New York City police detective John Shaft (nephew of the original 1970s detective) goes on a personal mission to make sure the son of a real estate tycoon is brought to justice after a racially-motivated murder.
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Cool and deadly NYPD detective John Shaft arrests Walter Wade, Jr. in a racially-motivated slaying. The eye witness disappears, Wade jumps bail for Switzerland, and Shaft is livid. Two years later, Wade returns to face trial, confident his father's money and influence (and racial politics) guarantee an innocent verdict. Shaft looks hard for the witness, so Wade wants someone to kill her. He turns to a ghetto drug king, Peoples Hernandez, who's willing to kill for money, use Wade as a route to rich drug customers, and shaft Shaft. Can Shaft find the witness, convince her to testify, and shepherd her through the hail of bullets that Peoples is sure to let fly? Written by
During the gunfight in front of Diane's house, one of Peoples' thugs is seen firing a nickel-plated Beretta pistol at Shaft. The thug pulls the trigger numerous times, but the slide clearly locks back after the first shot, indicating that the gun is empty. See more »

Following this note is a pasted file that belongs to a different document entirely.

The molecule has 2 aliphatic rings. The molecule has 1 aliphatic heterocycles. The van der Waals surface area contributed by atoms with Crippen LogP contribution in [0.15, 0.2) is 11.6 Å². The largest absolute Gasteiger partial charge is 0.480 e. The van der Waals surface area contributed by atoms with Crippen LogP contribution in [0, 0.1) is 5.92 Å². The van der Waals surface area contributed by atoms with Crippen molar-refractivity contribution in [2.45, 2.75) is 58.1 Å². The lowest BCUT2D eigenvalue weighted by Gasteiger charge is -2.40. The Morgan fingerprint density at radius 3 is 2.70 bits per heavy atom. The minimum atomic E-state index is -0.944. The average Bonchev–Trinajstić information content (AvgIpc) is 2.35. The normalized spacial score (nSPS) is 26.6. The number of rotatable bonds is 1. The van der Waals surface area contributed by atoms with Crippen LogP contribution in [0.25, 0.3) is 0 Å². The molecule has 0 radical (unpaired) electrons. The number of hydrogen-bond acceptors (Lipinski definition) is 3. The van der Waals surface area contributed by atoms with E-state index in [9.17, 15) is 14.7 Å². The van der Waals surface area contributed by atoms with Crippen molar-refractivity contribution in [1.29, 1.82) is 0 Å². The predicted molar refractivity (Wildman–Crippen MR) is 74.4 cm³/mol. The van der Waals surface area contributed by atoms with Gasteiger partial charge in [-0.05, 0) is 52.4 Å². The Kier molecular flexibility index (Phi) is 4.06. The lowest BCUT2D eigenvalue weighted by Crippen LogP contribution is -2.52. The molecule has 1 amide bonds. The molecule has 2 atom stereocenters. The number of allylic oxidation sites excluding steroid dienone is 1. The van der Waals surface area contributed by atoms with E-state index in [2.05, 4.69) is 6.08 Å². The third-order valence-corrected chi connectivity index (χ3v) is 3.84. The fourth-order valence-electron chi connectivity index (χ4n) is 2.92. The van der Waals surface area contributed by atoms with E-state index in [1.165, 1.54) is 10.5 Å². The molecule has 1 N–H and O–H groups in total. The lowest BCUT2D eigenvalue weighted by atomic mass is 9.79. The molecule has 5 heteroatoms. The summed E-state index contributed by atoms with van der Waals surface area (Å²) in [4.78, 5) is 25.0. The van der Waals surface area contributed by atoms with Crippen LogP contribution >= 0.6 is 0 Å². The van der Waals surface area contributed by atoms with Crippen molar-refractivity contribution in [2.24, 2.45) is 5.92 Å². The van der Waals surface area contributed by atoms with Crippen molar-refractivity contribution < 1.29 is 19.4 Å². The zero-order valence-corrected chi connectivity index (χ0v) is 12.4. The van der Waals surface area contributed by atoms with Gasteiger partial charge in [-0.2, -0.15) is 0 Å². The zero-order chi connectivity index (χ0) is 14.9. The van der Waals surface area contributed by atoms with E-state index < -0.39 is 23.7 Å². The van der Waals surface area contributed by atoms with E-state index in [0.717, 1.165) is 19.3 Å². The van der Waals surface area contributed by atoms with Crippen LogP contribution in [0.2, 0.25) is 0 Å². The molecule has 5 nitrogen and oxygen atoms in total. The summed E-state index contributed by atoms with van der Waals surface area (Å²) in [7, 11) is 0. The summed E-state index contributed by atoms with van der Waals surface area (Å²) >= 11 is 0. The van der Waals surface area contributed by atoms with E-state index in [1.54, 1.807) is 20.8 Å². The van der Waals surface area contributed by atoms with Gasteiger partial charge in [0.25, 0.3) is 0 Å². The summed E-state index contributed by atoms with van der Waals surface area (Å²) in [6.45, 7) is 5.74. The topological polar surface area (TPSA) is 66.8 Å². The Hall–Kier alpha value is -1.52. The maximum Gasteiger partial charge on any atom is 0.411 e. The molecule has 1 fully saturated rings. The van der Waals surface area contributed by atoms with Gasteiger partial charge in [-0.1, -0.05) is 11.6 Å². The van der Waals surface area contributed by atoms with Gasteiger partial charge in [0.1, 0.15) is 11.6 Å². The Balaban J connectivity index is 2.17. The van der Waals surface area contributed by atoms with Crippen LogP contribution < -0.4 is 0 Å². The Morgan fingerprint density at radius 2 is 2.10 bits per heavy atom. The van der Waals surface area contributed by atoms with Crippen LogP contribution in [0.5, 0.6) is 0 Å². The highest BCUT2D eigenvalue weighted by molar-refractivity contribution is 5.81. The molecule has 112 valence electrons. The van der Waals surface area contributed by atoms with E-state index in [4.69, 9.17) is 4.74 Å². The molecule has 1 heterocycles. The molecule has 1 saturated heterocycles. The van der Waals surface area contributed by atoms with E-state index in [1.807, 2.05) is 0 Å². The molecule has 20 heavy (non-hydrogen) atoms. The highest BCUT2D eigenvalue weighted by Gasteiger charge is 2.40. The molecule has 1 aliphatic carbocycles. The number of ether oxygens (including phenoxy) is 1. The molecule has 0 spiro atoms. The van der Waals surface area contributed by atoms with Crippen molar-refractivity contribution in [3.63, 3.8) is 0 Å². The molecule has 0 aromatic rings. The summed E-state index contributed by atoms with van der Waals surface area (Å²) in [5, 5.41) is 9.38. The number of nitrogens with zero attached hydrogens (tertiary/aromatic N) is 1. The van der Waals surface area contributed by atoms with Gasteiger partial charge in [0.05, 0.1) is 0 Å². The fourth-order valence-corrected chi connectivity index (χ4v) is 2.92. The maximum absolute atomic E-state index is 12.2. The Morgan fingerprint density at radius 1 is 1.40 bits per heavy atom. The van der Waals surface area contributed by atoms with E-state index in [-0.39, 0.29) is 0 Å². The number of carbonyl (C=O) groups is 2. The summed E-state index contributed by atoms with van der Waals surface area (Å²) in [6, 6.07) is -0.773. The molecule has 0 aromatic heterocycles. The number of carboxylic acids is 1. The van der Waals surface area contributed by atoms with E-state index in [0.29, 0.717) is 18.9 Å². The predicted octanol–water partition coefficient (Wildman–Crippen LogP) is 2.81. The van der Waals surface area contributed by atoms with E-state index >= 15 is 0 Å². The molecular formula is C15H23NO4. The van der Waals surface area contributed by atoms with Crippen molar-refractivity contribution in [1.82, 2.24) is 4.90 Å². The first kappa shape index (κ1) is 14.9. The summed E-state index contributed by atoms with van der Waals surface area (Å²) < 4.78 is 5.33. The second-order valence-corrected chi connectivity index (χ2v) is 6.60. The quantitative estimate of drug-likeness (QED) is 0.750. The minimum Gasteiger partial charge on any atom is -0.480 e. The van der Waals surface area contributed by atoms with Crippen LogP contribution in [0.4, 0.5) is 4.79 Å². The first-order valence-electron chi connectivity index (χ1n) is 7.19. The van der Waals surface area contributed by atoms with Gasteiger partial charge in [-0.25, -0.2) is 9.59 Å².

Yo, Luger, what's up with the "cornbread" talk, man?
And your problem is what?
Nazis with badges, that's my problem!
"Nazis?" You gotta lighten up, Shaft. I talk like this all the time... but I see your point. Maybe I should take an "ethnic sensitivity" workshop, huh? Fuck you!
Maybe I should "workshop" my foot up your ass!
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I went to see this movie expecting to see a big-budget remake of the original Shaft, and I got it.
This version is a lot more violent than the original, it didn't seem to be in Shaft's style. The pacing and editing in the first half of the movie were fast and smooth. John Singleton did a great job in establishing Shaft's character and the plot. During the second half of the movie (when the action really begins), however, the movie starts to lose it's original slickness.
Samuel L. Jackson is truly a great Shaft, he's probably the only actor out there (besides the great Richard Roundtree) who could pull this off, and he does an excellent job. This time around, though, we don't really see Shaft's "Ladies' Man" side, except for a couple of innuendoes with minor characters. Like I said, Jackson's Shaft is a little too violent (even for a desensitized, Tarantino fan like me). Christian Bale, after playing a cold,rich, psychopathic killer in "American Psycho", plays a...cold, rich, psychopathic killer. He's perfect in his ability to make us feel absolutely no compassion for him. It's impossible not to mention Bustah Rhymes in a small but great role as Shaft's driver/assistant. He provides some of the comic relief, taking some strain off of Jackson.
I thoroughly enjoyed Isaac Hayes' Oscar-Winning theme, which plays throughout the movie.
This Shaft is a great movie for anyone who's a fan of the original, Sam Jackson, or great action movies in general.
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